Are Cosmetics Regulated by the FDA?

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Are Cosmetics Regulated by the FDA?

There are misconceptions galore out there about what the U.S. Food and Drug Administration (FDA) has to do with cosmetics. Do they or don’t they regulate makeup and beauty products the same way they regulate drugs? Inquiring minds want to know! The answer, so it seems, is both yes and no. I’m not an attorney, but I think it breaks down a little something like this:

Drugs and premarket approval

The FDA treats drugs and cosmetics differently, except when they’re one and the same (more on that in a minute). For public safety, the distinction matters because the FDA subjects drugs to premarket approval, taking a closer look at their safety before they ever go on sale.

What about cosmetics?

Cosmetics, however, aren’t really examined by the FDA before they end up at Sephora, Nordstrom or MAC. The FDA still requires that beauty products list their ingredients, and they can shut down companies for making misleading claims (although we still see these claims made all the time) or for putting the public at risk, but when you get right down to it, makeup isn’t approved by the government before it winds up at the store.

BOTTOM LINE: With drugs, the FDA takes responsibility for ensuring their safety before they hit the market; with cosmetics, this responsibility falls to the manufacturer, who can be penalized for breaking the rules, but it’s mostly after the fact. ;)

When it’s both a cosmetic AND a drug

Now, there’s one big “but,” and it has to do with products the FDA says are both a cosmetic AND a drug.

Drugs, according to the FDA, are products intended to help treat or prevent disease or to change the way the body works — an often subjective definition that covers lots of beauty and personal care products like dandruff shampoos and many anti-aging skin creams.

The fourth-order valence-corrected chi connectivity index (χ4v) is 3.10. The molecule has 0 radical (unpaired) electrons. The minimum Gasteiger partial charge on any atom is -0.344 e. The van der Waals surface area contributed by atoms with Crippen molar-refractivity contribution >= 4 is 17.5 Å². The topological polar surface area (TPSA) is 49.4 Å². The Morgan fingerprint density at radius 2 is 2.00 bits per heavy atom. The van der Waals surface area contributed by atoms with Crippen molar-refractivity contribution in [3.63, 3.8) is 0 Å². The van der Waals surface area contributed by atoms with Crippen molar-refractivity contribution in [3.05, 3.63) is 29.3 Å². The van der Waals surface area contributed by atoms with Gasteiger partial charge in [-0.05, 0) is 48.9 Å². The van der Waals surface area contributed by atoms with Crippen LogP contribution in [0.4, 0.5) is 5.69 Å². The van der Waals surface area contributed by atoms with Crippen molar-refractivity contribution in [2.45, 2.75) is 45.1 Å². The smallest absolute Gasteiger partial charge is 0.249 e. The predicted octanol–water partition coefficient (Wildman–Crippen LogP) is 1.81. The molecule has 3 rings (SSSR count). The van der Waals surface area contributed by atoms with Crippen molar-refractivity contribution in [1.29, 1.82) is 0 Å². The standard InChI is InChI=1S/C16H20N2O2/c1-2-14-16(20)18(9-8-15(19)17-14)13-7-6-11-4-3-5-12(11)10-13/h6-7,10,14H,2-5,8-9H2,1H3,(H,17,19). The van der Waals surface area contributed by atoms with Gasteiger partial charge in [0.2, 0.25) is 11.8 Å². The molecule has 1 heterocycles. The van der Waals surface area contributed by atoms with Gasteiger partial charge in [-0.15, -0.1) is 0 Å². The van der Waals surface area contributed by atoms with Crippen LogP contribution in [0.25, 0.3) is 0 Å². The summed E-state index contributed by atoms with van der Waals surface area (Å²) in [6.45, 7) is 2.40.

If a product has been classified as both a cosmetic and a drug, it must pass the FDA’s premarket approval. In other words, the FDA tries to make sure the product is safe before it goes on sale.

It’s complicated (and there’s even WAY more to it than this), but for more information on cosmetics and the U.S. FDA, check out FDA Authority Over Cosmetics and Cosmetic Labeling & Label Claims. For details on Canada’s guidelines on the regulation of cosmetics, see The Food and Drugs Act and Cosmetic Regulations, and for info on the regulation of cosmetics in the European Union, visit Premium Beauty News.

How do you feel about cosmetics and the FDA? Do you think makeup is well regulated? Share your take on it in the comments.

Your friendly neighborhood beauty addict,

Karen

13 Comments

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  1. Smiley says:

    I think this is pretty important stuff. Thanks for informing us about it! I think we should always be careful especially when makeup can break us out and such. It would be nice if it was regulated by the FDA though.
    .-= Smiley’s last blog post… Recess Review =-.

    • Karen says:

      I agree. It would take forever for items to get out on the shelves, but it would probably be better for the health/safety of consumers.

  2. Roxanne says:

    Thanks for the info! I guess I never really thought about that, I always assumed make up and such have to pass very rigorous testing before making it on the market. This article has definitely changed my view of make up and cosmetics. Better watch out from now on…

  3. Sharon says:

    I wish they were tested by the fda. Some cosmetic companies make some ridiculous claims and i wish they were put up to a higher standard. It’s good to know they aren’t tested because it’ll certainly make me more careful before i buy.

    • Karen says:

      I hear ya! I wish they’d put skin care through more rigorous testing, especially since so many claims are almost too good to be true, ya know?

  4. BlovetBeauty says:

    Well, I think if all the cosmetics and beauty products were to be checked, almost half of it wouldnt make it onto the shelves. There are so many added ingredients that we dun even know about…..its kinda scary sometimes
    .-= BlovetBeauty’s last blog post… Black Rimmed Eyes =-.

  5. Shannon says: